• In Going Postal, when Vetinari is meeting his new Boxed Crook Moist von Lipwig, he tells Moist that if he doesn't like the offer he can simply walk out that door. When Moist goes to check, the door leads to a deep pit full of spikes.
    • In the sequel Making Money, when placed in the same scene and offered the same choice, Moist theatrically goes to test the depth of the "alternative"...only to find that now it's an ordinary exit door, because this time Vetinari really is giving him the option to refuse.
  • Holes. The juvenile detention camp "Camp Green Lake" has no guard towers or fences, and most of the counselors aren't even armed...but the camp is in the middle of the desert, and has the only water for 100 miles. Anyone who wants to leave can leave, only to die of thirst or be forced to come back.
  • In The Stars My Destination, everyone can teleport, so criminals are kept in a location they don't know. You are welcome to Tele-Frag yourself whenever you want.
  • Tribesmen of Gor. The salt mines of Klima are staffed entirely by male slaves. There are no guards, and you're free to leave at any time. But it's surrounded by hundreds of square miles of desert, and canteens are limited to small sizes; you'd die of thirst & exposure if you try to leave.

Live-Action TV
  • In The Walking Dead, Rick chooses to allow one of the prisoners to escape into the walker-infested woods rather than wasting a bullet on him.

Tabletop Games
  • Warhammer 40,000. The old Dark Eldar codex mentioned that slaves pens in Comorragh don't have walls to keep the slaves in. They can leave any time they want...and wander out into the Dark City where they're likely to suffer an even worse fate.

Video Games
  • The Elder Scrolls
    • The prisons in the Shivering Isles in The Elder Scrolls IV: Oblivion. They do confiscate your stuff, but your cell is not locked and you are free to try and brave the dungeon creatures with your bare hands and spells.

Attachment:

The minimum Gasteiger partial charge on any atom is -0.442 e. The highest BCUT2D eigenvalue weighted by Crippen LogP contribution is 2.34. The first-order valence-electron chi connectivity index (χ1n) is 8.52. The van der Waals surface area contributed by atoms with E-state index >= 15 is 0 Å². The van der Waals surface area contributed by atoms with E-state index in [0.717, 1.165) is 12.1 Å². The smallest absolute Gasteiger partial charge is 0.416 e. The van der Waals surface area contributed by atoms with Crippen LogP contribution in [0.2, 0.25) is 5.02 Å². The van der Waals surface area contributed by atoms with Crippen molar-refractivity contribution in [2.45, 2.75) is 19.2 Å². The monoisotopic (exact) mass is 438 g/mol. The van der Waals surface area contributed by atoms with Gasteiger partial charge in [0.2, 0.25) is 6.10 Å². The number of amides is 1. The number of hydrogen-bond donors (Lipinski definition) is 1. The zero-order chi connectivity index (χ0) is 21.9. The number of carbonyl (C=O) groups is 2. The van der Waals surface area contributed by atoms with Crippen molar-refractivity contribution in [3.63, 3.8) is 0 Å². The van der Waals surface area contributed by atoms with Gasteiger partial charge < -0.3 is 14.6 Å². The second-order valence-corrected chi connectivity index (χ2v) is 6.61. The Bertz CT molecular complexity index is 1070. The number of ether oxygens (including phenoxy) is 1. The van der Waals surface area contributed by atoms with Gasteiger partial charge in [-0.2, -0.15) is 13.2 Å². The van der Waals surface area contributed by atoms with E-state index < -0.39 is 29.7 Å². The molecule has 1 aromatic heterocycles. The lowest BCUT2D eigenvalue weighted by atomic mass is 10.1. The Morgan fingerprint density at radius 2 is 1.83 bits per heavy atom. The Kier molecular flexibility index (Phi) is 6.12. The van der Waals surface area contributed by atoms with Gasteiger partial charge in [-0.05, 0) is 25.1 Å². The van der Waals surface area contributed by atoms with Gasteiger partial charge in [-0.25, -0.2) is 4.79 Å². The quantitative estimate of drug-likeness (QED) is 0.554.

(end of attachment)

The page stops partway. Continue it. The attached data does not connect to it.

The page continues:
• The Elder Scrolls V: Skyrim. The Chill, a prison in the Winter Hold runs on this. They do not confiscate your swag, they do not guard your cage, but it is located in an icy cave on a small island in the middle of the local Arctic. If you beat the ice elementals on the island and swim through the frigid ocean to freedom, no one is going to object.
  • The prison camp in Final Fantasy VII is in the middle of a desert. You get there by being dumped down a chute from the Golden Saucer, and nobody bothers to guard the place because the desert is impassable. The other prisoners will all tell you that people who go into the desert don't come back. (However, to prevent the game from becoming unwinnable, if you wander out into the desert, first you get lost but after a while someone shows up with a chocobo stagecoach and takes you back to prison.)
  • In Jedi Academy, Jaden is put into one of these prisons when he is captured by the Empire. The doors of his cell are open, but the prison complex is swarming with stormtroopers and their commander is fond of Hunting the Most Dangerous Game. Oh, and they took Jaden's lightsaber.
  • There are multiple indications throughout the Portal series that the world outside the Aperture Science complex poses more danger to Chell than the tests endlessly invented by the murderous AI GLaDOS inside.

replies: 63

TV Tropes by TV Tropes Foundation, LLC is licensed under a Creative Commons Attribution-NonCommercial-ShareAlike 3.0 Unported License.
Permissions beyond the scope of this license may be available from thestaff@tvtropes.org.
Privacy Policy